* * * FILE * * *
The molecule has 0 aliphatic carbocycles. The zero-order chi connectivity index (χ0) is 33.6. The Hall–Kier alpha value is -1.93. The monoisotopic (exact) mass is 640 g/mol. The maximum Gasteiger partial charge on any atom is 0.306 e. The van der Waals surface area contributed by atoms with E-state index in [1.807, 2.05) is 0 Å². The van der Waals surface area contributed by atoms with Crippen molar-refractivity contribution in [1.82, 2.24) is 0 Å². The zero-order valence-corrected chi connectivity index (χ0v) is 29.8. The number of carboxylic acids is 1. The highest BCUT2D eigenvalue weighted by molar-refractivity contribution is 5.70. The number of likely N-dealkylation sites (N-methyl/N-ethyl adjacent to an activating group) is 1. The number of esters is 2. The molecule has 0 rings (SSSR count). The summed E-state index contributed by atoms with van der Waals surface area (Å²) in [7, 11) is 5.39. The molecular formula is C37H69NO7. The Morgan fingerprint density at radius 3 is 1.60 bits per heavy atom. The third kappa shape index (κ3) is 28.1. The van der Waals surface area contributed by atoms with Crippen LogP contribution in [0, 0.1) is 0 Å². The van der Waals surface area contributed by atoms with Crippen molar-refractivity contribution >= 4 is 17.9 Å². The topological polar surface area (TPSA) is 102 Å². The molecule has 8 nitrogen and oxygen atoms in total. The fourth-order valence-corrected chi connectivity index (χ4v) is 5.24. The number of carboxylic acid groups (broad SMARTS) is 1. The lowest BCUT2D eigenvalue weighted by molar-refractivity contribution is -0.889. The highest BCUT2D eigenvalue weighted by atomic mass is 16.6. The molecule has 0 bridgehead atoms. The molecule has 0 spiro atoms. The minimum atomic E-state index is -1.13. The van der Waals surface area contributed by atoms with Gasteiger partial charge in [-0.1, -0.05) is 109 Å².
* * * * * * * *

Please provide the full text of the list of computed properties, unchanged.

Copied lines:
The molecule has 0 aliphatic carbocycles. The zero-order chi connectivity index (χ0) is 33.6. The Hall–Kier alpha value is -1.93. The monoisotopic (exact) mass is 640 g/mol. The maximum Gasteiger partial charge on any atom is 0.306 e. The van der Waals surface area contributed by atoms with E-state index in [1.807, 2.05) is 0 Å². The van der Waals surface area contributed by atoms with Crippen molar-refractivity contribution in [1.82, 2.24) is 0 Å². The zero-order valence-corrected chi connectivity index (χ0v) is 29.8. The number of carboxylic acids is 1. The highest BCUT2D eigenvalue weighted by molar-refractivity contribution is 5.70. The number of likely N-dealkylation sites (N-methyl/N-ethyl adjacent to an activating group) is 1. The number of esters is 2. The molecule has 0 rings (SSSR count). The summed E-state index contributed by atoms with van der Waals surface area (Å²) in [7, 11) is 5.39. The molecular formula is C37H69NO7. The Morgan fingerprint density at radius 3 is 1.60 bits per heavy atom. The third kappa shape index (κ3) is 28.1. The van der Waals surface area contributed by atoms with Crippen LogP contribution in [0, 0.1) is 0 Å². The van der Waals surface area contributed by atoms with Crippen molar-refractivity contribution >= 4 is 17.9 Å². The topological polar surface area (TPSA) is 102 Å². The molecule has 8 nitrogen and oxygen atoms in total. The fourth-order valence-corrected chi connectivity index (χ4v) is 5.24. The number of carboxylic acid groups (broad SMARTS) is 1. The lowest BCUT2D eigenvalue weighted by molar-refractivity contribution is -0.889. The highest BCUT2D eigenvalue weighted by atomic mass is 16.6. The molecule has 0 bridgehead atoms. The molecule has 0 spiro atoms. The minimum atomic E-state index is -1.13. The van der Waals surface area contributed by atoms with Gasteiger partial charge in [-0.1, -0.05) is 109 Å².